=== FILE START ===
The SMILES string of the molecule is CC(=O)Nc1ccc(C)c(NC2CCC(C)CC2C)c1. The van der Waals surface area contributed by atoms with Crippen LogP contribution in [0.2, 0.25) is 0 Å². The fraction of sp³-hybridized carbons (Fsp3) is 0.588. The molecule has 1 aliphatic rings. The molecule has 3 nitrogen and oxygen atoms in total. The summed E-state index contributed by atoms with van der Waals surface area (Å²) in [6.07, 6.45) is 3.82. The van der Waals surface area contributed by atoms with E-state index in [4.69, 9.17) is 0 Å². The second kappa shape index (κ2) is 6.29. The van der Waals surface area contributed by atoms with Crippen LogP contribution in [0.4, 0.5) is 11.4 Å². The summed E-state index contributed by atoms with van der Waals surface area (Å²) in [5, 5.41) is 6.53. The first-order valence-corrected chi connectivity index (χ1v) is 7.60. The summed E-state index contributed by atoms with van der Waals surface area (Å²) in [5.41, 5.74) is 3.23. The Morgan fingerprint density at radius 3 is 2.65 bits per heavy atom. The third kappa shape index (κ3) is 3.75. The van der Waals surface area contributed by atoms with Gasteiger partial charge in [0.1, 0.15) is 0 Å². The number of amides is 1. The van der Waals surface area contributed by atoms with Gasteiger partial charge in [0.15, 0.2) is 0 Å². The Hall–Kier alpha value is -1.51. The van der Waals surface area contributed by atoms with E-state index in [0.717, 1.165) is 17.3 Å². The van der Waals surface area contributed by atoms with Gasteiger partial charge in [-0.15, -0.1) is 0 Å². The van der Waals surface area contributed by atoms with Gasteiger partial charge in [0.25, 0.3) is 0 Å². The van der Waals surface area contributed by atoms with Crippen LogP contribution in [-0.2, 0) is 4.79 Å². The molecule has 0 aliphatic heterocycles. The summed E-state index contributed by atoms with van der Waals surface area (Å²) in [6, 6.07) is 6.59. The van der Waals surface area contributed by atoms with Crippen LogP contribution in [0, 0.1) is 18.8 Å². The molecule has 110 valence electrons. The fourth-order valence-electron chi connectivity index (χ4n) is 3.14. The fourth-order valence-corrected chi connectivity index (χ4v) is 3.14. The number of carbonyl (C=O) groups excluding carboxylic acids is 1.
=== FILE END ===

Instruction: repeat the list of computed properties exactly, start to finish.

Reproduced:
The SMILES string of the molecule is CC(=O)Nc1ccc(C)c(NC2CCC(C)CC2C)c1. The van der Waals surface area contributed by atoms with Crippen LogP contribution in [0.2, 0.25) is 0 Å². The fraction of sp³-hybridized carbons (Fsp3) is 0.588. The molecule has 1 aliphatic rings. The molecule has 3 nitrogen and oxygen atoms in total. The summed E-state index contributed by atoms with van der Waals surface area (Å²) in [6.07, 6.45) is 3.82. The van der Waals surface area contributed by atoms with E-state index in [4.69, 9.17) is 0 Å². The second kappa shape index (κ2) is 6.29. The van der Waals surface area contributed by atoms with Crippen LogP contribution in [0.4, 0.5) is 11.4 Å². The summed E-state index contributed by atoms with van der Waals surface area (Å²) in [5, 5.41) is 6.53. The first-order valence-corrected chi connectivity index (χ1v) is 7.60. The summed E-state index contributed by atoms with van der Waals surface area (Å²) in [5.41, 5.74) is 3.23. The Morgan fingerprint density at radius 3 is 2.65 bits per heavy atom. The third kappa shape index (κ3) is 3.75. The van der Waals surface area contributed by atoms with Gasteiger partial charge in [0.1, 0.15) is 0 Å². The number of amides is 1. The van der Waals surface area contributed by atoms with Gasteiger partial charge in [0.15, 0.2) is 0 Å². The Hall–Kier alpha value is -1.51. The van der Waals surface area contributed by atoms with E-state index in [0.717, 1.165) is 17.3 Å². The van der Waals surface area contributed by atoms with Gasteiger partial charge in [-0.15, -0.1) is 0 Å². The van der Waals surface area contributed by atoms with Gasteiger partial charge in [0.25, 0.3) is 0 Å². The van der Waals surface area contributed by atoms with Crippen LogP contribution in [-0.2, 0) is 4.79 Å². The molecule has 0 aliphatic heterocycles. The summed E-state index contributed by atoms with van der Waals surface area (Å²) in [6, 6.07) is 6.59. The van der Waals surface area contributed by atoms with Crippen LogP contribution in [0, 0.1) is 18.8 Å². The molecule has 110 valence electrons. The fourth-order valence-electron chi connectivity index (χ4n) is 3.14. The fourth-order valence-corrected chi connectivity index (χ4v) is 3.14. The number of carbonyl (C=O) groups excluding carboxylic acids is 1.